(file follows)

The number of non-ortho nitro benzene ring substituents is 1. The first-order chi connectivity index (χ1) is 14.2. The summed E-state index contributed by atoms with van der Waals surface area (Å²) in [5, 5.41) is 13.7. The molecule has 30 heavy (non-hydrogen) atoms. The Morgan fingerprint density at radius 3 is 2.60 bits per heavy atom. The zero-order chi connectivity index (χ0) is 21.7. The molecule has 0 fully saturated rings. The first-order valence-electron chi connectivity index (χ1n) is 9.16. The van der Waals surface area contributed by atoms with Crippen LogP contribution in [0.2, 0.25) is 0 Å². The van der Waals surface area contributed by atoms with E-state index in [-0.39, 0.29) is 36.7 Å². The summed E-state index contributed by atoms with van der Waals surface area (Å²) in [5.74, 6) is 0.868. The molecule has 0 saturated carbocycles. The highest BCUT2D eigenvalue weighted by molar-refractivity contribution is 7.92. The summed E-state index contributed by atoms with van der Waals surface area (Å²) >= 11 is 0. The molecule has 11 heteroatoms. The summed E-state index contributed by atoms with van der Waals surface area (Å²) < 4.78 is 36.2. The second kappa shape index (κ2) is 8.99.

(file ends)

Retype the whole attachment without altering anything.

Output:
The number of non-ortho nitro benzene ring substituents is 1. The first-order chi connectivity index (χ1) is 14.2. The summed E-state index contributed by atoms with van der Waals surface area (Å²) in [5, 5.41) is 13.7. The molecule has 30 heavy (non-hydrogen) atoms. The Morgan fingerprint density at radius 3 is 2.60 bits per heavy atom. The zero-order chi connectivity index (χ0) is 21.7. The molecule has 0 fully saturated rings. The first-order valence-electron chi connectivity index (χ1n) is 9.16. The van der Waals surface area contributed by atoms with Crippen LogP contribution in [0.2, 0.25) is 0 Å². The van der Waals surface area contributed by atoms with E-state index in [-0.39, 0.29) is 36.7 Å². The summed E-state index contributed by atoms with van der Waals surface area (Å²) in [5.74, 6) is 0.868. The molecule has 0 saturated carbocycles. The highest BCUT2D eigenvalue weighted by molar-refractivity contribution is 7.92. The summed E-state index contributed by atoms with van der Waals surface area (Å²) >= 11 is 0. The molecule has 11 heteroatoms. The summed E-state index contributed by atoms with van der Waals surface area (Å²) < 4.78 is 36.2. The second kappa shape index (κ2) is 8.99.